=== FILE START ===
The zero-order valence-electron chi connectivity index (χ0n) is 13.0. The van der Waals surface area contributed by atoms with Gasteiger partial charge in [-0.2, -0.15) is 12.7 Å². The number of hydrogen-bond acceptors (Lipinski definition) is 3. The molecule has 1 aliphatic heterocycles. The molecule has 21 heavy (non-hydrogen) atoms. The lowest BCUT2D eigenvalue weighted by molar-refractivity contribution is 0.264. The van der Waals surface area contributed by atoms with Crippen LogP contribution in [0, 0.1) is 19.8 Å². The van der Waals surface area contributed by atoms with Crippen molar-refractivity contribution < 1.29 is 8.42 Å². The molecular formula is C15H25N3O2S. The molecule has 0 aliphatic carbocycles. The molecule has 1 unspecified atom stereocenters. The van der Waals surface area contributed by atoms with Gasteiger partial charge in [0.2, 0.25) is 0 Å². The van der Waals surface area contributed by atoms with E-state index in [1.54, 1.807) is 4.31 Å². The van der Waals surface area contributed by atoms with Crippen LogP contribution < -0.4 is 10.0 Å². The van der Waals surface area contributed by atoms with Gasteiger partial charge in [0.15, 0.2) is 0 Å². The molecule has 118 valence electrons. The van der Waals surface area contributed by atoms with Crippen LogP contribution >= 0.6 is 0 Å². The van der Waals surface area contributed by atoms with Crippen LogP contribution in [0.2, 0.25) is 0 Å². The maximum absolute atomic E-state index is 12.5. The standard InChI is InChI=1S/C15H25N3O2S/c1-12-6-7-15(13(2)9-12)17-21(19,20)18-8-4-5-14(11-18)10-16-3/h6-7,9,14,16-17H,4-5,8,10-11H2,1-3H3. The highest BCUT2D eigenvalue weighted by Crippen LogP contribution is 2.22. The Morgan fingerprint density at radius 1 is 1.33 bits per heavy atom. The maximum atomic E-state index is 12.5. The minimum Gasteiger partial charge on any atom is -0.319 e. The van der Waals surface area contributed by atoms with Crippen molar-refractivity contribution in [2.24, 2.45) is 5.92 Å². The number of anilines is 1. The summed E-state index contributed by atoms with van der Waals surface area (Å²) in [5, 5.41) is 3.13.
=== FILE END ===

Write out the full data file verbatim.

The zero-order valence-electron chi connectivity index (χ0n) is 13.0. The van der Waals surface area contributed by atoms with Gasteiger partial charge in [-0.2, -0.15) is 12.7 Å². The number of hydrogen-bond acceptors (Lipinski definition) is 3. The molecule has 1 aliphatic heterocycles. The molecule has 21 heavy (non-hydrogen) atoms. The lowest BCUT2D eigenvalue weighted by molar-refractivity contribution is 0.264. The van der Waals surface area contributed by atoms with Crippen LogP contribution in [0, 0.1) is 19.8 Å². The van der Waals surface area contributed by atoms with Crippen molar-refractivity contribution < 1.29 is 8.42 Å². The molecular formula is C15H25N3O2S. The molecule has 0 aliphatic carbocycles. The molecule has 1 unspecified atom stereocenters. The van der Waals surface area contributed by atoms with Gasteiger partial charge in [0.2, 0.25) is 0 Å². The van der Waals surface area contributed by atoms with E-state index in [1.54, 1.807) is 4.31 Å². The van der Waals surface area contributed by atoms with Crippen LogP contribution < -0.4 is 10.0 Å². The van der Waals surface area contributed by atoms with Gasteiger partial charge in [0.15, 0.2) is 0 Å². The molecule has 118 valence electrons. The van der Waals surface area contributed by atoms with Crippen LogP contribution >= 0.6 is 0 Å². The van der Waals surface area contributed by atoms with Crippen LogP contribution in [0.2, 0.25) is 0 Å². The maximum absolute atomic E-state index is 12.5. The standard InChI is InChI=1S/C15H25N3O2S/c1-12-6-7-15(13(2)9-12)17-21(19,20)18-8-4-5-14(11-18)10-16-3/h6-7,9,14,16-17H,4-5,8,10-11H2,1-3H3. The highest BCUT2D eigenvalue weighted by Crippen LogP contribution is 2.22. The Morgan fingerprint density at radius 1 is 1.33 bits per heavy atom. The maximum atomic E-state index is 12.5. The minimum Gasteiger partial charge on any atom is -0.319 e. The van der Waals surface area contributed by atoms with Crippen molar-refractivity contribution in [2.24, 2.45) is 5.92 Å². The number of anilines is 1. The summed E-state index contributed by atoms with van der Waals surface area (Å²) in [5, 5.41) is 3.13.